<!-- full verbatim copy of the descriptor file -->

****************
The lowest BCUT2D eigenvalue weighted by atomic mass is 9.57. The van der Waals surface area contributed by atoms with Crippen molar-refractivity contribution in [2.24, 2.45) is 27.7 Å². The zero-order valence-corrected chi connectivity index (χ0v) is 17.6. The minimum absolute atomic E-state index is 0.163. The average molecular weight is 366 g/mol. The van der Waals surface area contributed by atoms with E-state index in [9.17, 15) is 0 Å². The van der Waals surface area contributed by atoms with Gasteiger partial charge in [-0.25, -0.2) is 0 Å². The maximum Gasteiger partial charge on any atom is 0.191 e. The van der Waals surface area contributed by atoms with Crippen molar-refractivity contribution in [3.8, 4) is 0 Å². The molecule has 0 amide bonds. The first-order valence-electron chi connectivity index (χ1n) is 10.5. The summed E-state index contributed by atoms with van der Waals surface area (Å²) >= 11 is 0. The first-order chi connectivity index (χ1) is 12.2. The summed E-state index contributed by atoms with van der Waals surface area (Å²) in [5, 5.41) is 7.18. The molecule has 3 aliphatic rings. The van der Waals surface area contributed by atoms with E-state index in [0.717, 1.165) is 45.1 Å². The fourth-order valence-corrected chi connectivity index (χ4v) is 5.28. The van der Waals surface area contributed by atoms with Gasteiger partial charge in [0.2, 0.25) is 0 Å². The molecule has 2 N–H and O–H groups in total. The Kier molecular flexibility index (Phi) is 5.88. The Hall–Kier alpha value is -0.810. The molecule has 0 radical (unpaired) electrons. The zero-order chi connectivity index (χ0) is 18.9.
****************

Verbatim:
The lowest BCUT2D eigenvalue weighted by atomic mass is 9.57. The van der Waals surface area contributed by atoms with Crippen molar-refractivity contribution in [2.24, 2.45) is 27.7 Å². The zero-order valence-corrected chi connectivity index (χ0v) is 17.6. The minimum absolute atomic E-state index is 0.163. The average molecular weight is 366 g/mol. The van der Waals surface area contributed by atoms with E-state index in [9.17, 15) is 0 Å². The van der Waals surface area contributed by atoms with Gasteiger partial charge in [-0.25, -0.2) is 0 Å². The maximum Gasteiger partial charge on any atom is 0.191 e. The van der Waals surface area contributed by atoms with Crippen molar-refractivity contribution in [3.8, 4) is 0 Å². The molecule has 0 amide bonds. The first-order valence-electron chi connectivity index (χ1n) is 10.5. The summed E-state index contributed by atoms with van der Waals surface area (Å²) >= 11 is 0. The first-order chi connectivity index (χ1) is 12.2. The summed E-state index contributed by atoms with van der Waals surface area (Å²) in [5, 5.41) is 7.18. The molecule has 3 aliphatic rings. The van der Waals surface area contributed by atoms with E-state index in [0.717, 1.165) is 45.1 Å². The fourth-order valence-corrected chi connectivity index (χ4v) is 5.28. The van der Waals surface area contributed by atoms with Gasteiger partial charge in [0.2, 0.25) is 0 Å². The molecule has 2 N–H and O–H groups in total. The Kier molecular flexibility index (Phi) is 5.88. The Hall–Kier alpha value is -0.810. The molecule has 0 radical (unpaired) electrons. The zero-order chi connectivity index (χ0) is 18.9.